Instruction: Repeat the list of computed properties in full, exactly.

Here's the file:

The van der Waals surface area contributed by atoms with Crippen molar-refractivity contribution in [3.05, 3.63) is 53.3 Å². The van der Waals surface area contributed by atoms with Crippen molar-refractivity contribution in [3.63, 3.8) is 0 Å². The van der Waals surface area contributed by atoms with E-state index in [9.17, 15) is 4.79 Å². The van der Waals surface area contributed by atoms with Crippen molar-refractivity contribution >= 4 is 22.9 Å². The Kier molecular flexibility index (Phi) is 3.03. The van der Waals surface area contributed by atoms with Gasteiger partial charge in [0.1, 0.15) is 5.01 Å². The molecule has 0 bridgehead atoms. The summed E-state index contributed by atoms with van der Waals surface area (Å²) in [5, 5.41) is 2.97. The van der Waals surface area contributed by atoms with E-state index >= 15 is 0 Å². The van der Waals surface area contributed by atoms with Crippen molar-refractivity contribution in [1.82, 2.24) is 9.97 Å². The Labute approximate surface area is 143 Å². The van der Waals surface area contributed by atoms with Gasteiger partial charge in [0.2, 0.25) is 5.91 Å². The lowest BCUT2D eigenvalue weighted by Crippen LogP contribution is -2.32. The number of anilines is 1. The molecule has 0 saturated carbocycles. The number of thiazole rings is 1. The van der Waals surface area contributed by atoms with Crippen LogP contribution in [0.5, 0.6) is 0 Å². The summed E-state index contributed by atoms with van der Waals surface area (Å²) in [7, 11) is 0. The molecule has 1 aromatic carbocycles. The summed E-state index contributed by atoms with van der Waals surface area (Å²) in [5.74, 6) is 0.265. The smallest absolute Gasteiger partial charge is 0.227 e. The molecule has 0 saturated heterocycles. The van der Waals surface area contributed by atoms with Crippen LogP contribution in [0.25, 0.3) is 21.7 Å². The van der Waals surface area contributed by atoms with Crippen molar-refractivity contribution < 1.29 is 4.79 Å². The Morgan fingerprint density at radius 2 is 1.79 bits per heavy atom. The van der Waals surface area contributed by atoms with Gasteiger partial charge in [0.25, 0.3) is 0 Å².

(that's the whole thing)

The van der Waals surface area contributed by atoms with Crippen molar-refractivity contribution in [3.05, 3.63) is 53.3 Å². The van der Waals surface area contributed by atoms with Crippen molar-refractivity contribution in [3.63, 3.8) is 0 Å². The van der Waals surface area contributed by atoms with E-state index in [9.17, 15) is 4.79 Å². The van der Waals surface area contributed by atoms with Crippen molar-refractivity contribution >= 4 is 22.9 Å². The Kier molecular flexibility index (Phi) is 3.03. The van der Waals surface area contributed by atoms with Gasteiger partial charge in [0.1, 0.15) is 5.01 Å². The molecule has 0 bridgehead atoms. The summed E-state index contributed by atoms with van der Waals surface area (Å²) in [5, 5.41) is 2.97. The van der Waals surface area contributed by atoms with E-state index >= 15 is 0 Å². The van der Waals surface area contributed by atoms with Crippen molar-refractivity contribution in [1.82, 2.24) is 9.97 Å². The Labute approximate surface area is 143 Å². The van der Waals surface area contributed by atoms with Gasteiger partial charge in [0.2, 0.25) is 5.91 Å². The lowest BCUT2D eigenvalue weighted by Crippen LogP contribution is -2.32. The number of anilines is 1. The molecule has 0 saturated carbocycles. The number of thiazole rings is 1. The van der Waals surface area contributed by atoms with Crippen LogP contribution in [0.5, 0.6) is 0 Å². The summed E-state index contributed by atoms with van der Waals surface area (Å²) in [7, 11) is 0. The molecule has 1 aromatic carbocycles. The summed E-state index contributed by atoms with van der Waals surface area (Å²) in [5.74, 6) is 0.265. The smallest absolute Gasteiger partial charge is 0.227 e. The molecule has 0 saturated heterocycles. The van der Waals surface area contributed by atoms with Crippen LogP contribution in [0.25, 0.3) is 21.7 Å². The van der Waals surface area contributed by atoms with Crippen molar-refractivity contribution < 1.29 is 4.79 Å². The Morgan fingerprint density at radius 2 is 1.79 bits per heavy atom. The van der Waals surface area contributed by atoms with Gasteiger partial charge in [0.25, 0.3) is 0 Å².